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Our company builds a server-based C++ application, which can be installed by a Windows installer.

I would like to be able to remotely log into a brand new Windows server, and install that C++ application, along with a test suite, and do it from a Linux workstation. I would like to also automate this process with a Bash script which which I run from my Linux workstation.

With a Linux server, it is pretty straightforward to do. You start with a base configuration with sshd running, use scp to move a server-side bash script from the Linux client to the server, and then ssh into the Linux server from the Linux client and run the bash script.

But how do I do this when the client is Linux, but the server is Windows Server (e.g. 2k8r2)?

I am thinking of using Chef Solo for some of this, but I would still have to install Chef Solo. How would I do that remotely from a Linux Workstation.

share|improve this question
    
Jay, I'm not sure I'm completely understanding your goal, but I'm wondering if Vagrant would help you. –  JasonAzze Jun 9 '13 at 19:23
    
Will Vagrant let me write a script from a Linux workstation which logs into a remote Windows server (identified by IP address, user, password) download and install some software to the remote windows server, and start some services on the remote windows server. My interpretation of everything I have read about Vagrant says no, but I would love it if I was wrong. –  Jay Godse Jun 10 '13 at 21:00
1  
I wasn't sure if you were trying to create a system under which you could quickly create and destroy (manually or via automation) a test environment with certain characteristics (the C++ application and test suites.) That's where Vagrant would be strong. –  JasonAzze Jun 11 '13 at 14:56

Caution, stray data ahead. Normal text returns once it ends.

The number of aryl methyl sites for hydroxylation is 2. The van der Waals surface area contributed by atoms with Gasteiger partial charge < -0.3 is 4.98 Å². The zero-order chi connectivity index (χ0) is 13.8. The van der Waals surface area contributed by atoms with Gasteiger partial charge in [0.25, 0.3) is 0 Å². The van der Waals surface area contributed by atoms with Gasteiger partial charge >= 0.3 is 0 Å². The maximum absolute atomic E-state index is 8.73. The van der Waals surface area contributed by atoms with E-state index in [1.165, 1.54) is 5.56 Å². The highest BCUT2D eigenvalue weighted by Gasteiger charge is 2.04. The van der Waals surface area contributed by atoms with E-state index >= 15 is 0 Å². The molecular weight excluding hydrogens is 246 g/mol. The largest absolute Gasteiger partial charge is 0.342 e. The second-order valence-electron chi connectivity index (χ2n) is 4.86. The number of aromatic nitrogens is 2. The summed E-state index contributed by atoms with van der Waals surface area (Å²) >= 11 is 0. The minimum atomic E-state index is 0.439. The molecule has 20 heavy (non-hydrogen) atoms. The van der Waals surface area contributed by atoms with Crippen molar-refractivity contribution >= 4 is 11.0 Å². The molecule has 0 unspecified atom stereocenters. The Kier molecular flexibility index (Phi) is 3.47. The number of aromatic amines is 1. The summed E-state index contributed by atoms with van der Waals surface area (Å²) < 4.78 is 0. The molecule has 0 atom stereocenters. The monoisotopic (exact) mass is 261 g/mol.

1 Answer 1

You could try using winexe for that, it mimicks psexec from Linux. The source package (version 1.00) is actually using Samba source tree with that utility as an extra.

If your distro doesn't package that, you can compile it yourself. For version 1.00, unpack the tar file and from there:

$ cd source4
$ ./autogen.sh
$ ./configure 

(You'll need a proper build environment and Python 2.) The executable is located in the bin subdirectory after that.

The first time you run the tool, it will install (and start) a service on the remote Windows host. Subsequent calls are much faster.

Example use:

./bin/winexe //hostname -U domain\\account "cmd.exe /c dir c:\\"

I had to set a registry key to make it work on a Windows 7 target (requires reboot):

HKEY_LOCAL_MACHINE\SOFTWARE\Microsoft\Windows\CurrentVersion\policies\system
Key: LocalAccountTokenFilterPolicy
DWORD value: 1

KB 942817 has some info on how to set that registry value when you deploy your targets. Note that this obviously has security implications.

share|improve this answer
    
Thanks. That solves half of my problem. The other question is how to get script files down to that machine so that I can run them to download and install other software. –  Jay Godse Jun 10 '13 at 20:54
    
Set up a file share (via samba or another Window host). You can copy the files onto your target with winexe too (i.e. winexe -U xx\\yyy "cmd /c copy \\\\server\\share\\foo c:\\temp) –  Mat Jun 11 '13 at 5:09
    
Would I set up this "file share" on my Linux box? How? (If I sound really ignorant, it is because I am). –  Jay Godse Jun 11 '13 at 14:18
    
You could, using samba as I said above. There's lots of literature about it. –  Mat Jun 11 '13 at 14:22

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